Nobody knows how many Pokemon there are anymore.
I mean, surely somebody does. Somebody at Nintendo. It'll be in a ledger somewhere - a dusty, leather-bound volume as thick as it is wide, sitting on top of a mountain of gold and guarded by a snoozing Charizard. But whereas the eleven-year-old me and every last one of eleven-year-old me's classmates - even the ones who liked girls and football - could have told you then that there were 151 Pokemon, no-one at the launch event for the Pokemon Trading Card Game's latest expansion, XY Primal Clash, seems at all sure. Brows are furrowed. Rough guesstimations are offered. Someone says they will find out for me.
I know it will be loads. Obviously it will be. Like an ignored tax notice, you know that the longer you don't look in the envelope, the higher the number will eventually be when you do. And that's weirdly intimidating for someone like me, for whom Pokemon was once such massive part of everyday life. You remember what it was like: school hallways heaving with hawkish ten-year-olds pedaling unwanted pocket monsters like traders in an Arabian bazaar. The kid with the American uncle who had exclusive access to the new sets, offering outrageous terms for a Fossil Gastly. The sad hopeful circling the classrooms trying to find anyone - anyone at all - who would swap for his starter pack foil Machamp. Pokemon, back then, was my jam. And stepping into the Loading Bar in Dalston fifteen years later for the launch of Primal Clash, a part of me is quite genuinely worried that it won't be anymore.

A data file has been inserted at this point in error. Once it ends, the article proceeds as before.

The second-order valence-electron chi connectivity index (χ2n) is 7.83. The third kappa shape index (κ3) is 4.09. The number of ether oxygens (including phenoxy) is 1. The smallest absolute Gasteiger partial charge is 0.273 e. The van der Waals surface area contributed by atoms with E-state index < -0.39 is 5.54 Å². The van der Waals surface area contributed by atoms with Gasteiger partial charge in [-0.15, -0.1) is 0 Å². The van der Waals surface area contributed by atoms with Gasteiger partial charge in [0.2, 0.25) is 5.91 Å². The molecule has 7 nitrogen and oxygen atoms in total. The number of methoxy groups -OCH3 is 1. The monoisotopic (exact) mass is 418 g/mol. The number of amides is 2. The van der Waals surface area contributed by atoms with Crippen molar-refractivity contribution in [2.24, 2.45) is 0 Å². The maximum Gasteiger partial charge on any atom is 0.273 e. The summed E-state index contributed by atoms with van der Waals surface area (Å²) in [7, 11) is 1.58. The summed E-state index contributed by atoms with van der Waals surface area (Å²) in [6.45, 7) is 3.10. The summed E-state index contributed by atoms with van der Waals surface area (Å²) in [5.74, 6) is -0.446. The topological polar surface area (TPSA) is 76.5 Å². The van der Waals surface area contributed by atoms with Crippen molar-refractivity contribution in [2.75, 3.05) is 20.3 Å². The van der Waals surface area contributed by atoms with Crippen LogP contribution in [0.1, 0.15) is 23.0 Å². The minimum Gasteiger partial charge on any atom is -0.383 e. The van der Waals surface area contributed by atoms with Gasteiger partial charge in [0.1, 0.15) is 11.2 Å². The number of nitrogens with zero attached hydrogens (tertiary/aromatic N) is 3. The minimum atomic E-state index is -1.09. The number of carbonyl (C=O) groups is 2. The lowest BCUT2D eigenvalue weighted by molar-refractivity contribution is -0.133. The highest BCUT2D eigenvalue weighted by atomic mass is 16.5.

What the new booster packs look like.
Not that I let any of this on - I'm here to win, and must project confidence. The friend I bring along and I are supplied with two decks from the new set: me with Ocean's Core (an unconventional tag-teaming of Fire and Water Pokemon) and he with Earth's Pulse (Electric and Fighting types). Immediately I feel at a disadvantage. I’ve never liked Water Pokemon. They don't do well against Electric types, and all the basic Water Pokemon are adorable Japan-ifications of seahorses and turtles and whatever this thing is supposed to be. If I want to reclaim my childhood glories, I need killing machines, not Happy Meal toys.
My bench - the holding pen where you store your backup Pokemon - looks like the lobster tank at a Chernobyl seafood restaurant.
Accordingly, the first match does not go well. My bench - the holding pen where you store your backup Pokemon - looks like the lobster tank at a Chernobyl seafood restaurant and my active Pokemon is a Horsea. It has one attack, Bubble, which does no damage but has a 50/50 chance of paralyzing the defending Pokemon. The defending Pokemon is my friend's Rhyhorn - a monster with the face of a rhinoceros, the legs of an oak tree and the body of an Abrams battle tank. Its attacks certainly do damage. As do the attacks of the rest of the growly mountain range of Pokemon that my rival has amassed on his bench. Furthermore, as a result of what I assume was bad shuffling on the part of the previous pair of players, my Pokemon have one Water energy card to share between them. After several brave rounds of Bubbling, my opponent grinds my Pokemon into shrimp paste.
We swap decks. Time to turn the tables. I'm in more uncharted territory now - I don't recognise any of the Pokemon I draw in my starting hand of seven cards, but I take comfort in the fact that they at least look like they belong in a gladiatorial battle to the death, and not mixed up in a bowl of rice and fried vegetables. I send out a Groudon, a chunky-looking chap that's a sort of cross between a dragon and the gardening tools aisle at B&Q. He's a basic Pokemon, but he starts out with a whopping 130 hit points and has attacks like Rock Smash and Break Ground that do loads of damage. Put that in your pipe and Bubble it, Horsea.